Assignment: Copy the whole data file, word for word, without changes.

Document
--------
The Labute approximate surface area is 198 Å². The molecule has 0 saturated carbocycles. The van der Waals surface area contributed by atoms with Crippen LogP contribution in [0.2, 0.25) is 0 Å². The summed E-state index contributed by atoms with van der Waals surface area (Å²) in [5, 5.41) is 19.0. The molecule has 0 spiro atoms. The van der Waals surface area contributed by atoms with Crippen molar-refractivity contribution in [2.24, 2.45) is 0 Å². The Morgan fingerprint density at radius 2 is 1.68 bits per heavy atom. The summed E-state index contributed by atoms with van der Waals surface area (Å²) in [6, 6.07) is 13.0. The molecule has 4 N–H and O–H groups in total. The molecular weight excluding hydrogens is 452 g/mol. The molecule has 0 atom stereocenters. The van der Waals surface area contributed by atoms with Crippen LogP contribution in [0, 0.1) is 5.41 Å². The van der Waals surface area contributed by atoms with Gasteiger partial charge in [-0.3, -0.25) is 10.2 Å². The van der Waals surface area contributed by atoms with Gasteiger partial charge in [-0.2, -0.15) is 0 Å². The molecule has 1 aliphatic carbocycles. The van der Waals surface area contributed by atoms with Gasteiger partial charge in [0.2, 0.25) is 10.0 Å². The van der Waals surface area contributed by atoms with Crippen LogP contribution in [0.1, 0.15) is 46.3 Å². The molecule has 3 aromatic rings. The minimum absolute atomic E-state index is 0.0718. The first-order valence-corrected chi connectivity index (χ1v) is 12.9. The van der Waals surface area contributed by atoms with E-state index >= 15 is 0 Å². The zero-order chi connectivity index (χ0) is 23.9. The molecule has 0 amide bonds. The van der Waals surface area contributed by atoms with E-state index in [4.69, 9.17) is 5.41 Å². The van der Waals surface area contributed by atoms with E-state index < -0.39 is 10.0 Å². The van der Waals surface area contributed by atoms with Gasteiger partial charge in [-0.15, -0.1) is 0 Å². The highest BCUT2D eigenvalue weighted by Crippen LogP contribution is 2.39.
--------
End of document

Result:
The Labute approximate surface area is 198 Å². The molecule has 0 saturated carbocycles. The van der Waals surface area contributed by atoms with Crippen LogP contribution in [0.2, 0.25) is 0 Å². The summed E-state index contributed by atoms with van der Waals surface area (Å²) in [5, 5.41) is 19.0. The molecule has 0 spiro atoms. The van der Waals surface area contributed by atoms with Crippen molar-refractivity contribution in [2.24, 2.45) is 0 Å². The Morgan fingerprint density at radius 2 is 1.68 bits per heavy atom. The summed E-state index contributed by atoms with van der Waals surface area (Å²) in [6, 6.07) is 13.0. The molecule has 4 N–H and O–H groups in total. The molecular weight excluding hydrogens is 452 g/mol. The molecule has 0 atom stereocenters. The van der Waals surface area contributed by atoms with Crippen LogP contribution in [0, 0.1) is 5.41 Å². The van der Waals surface area contributed by atoms with Gasteiger partial charge in [-0.3, -0.25) is 10.2 Å². The van der Waals surface area contributed by atoms with Gasteiger partial charge in [-0.2, -0.15) is 0 Å². The molecule has 1 aliphatic carbocycles. The van der Waals surface area contributed by atoms with Gasteiger partial charge in [0.2, 0.25) is 10.0 Å². The van der Waals surface area contributed by atoms with Crippen LogP contribution in [0.1, 0.15) is 46.3 Å². The molecule has 3 aromatic rings. The minimum absolute atomic E-state index is 0.0718. The first-order valence-corrected chi connectivity index (χ1v) is 12.9. The van der Waals surface area contributed by atoms with E-state index >= 15 is 0 Å². The zero-order chi connectivity index (χ0) is 23.9. The molecule has 0 amide bonds. The van der Waals surface area contributed by atoms with E-state index in [4.69, 9.17) is 5.41 Å². The van der Waals surface area contributed by atoms with E-state index < -0.39 is 10.0 Å². The van der Waals surface area contributed by atoms with Gasteiger partial charge in [-0.15, -0.1) is 0 Å². The highest BCUT2D eigenvalue weighted by Crippen LogP contribution is 2.39.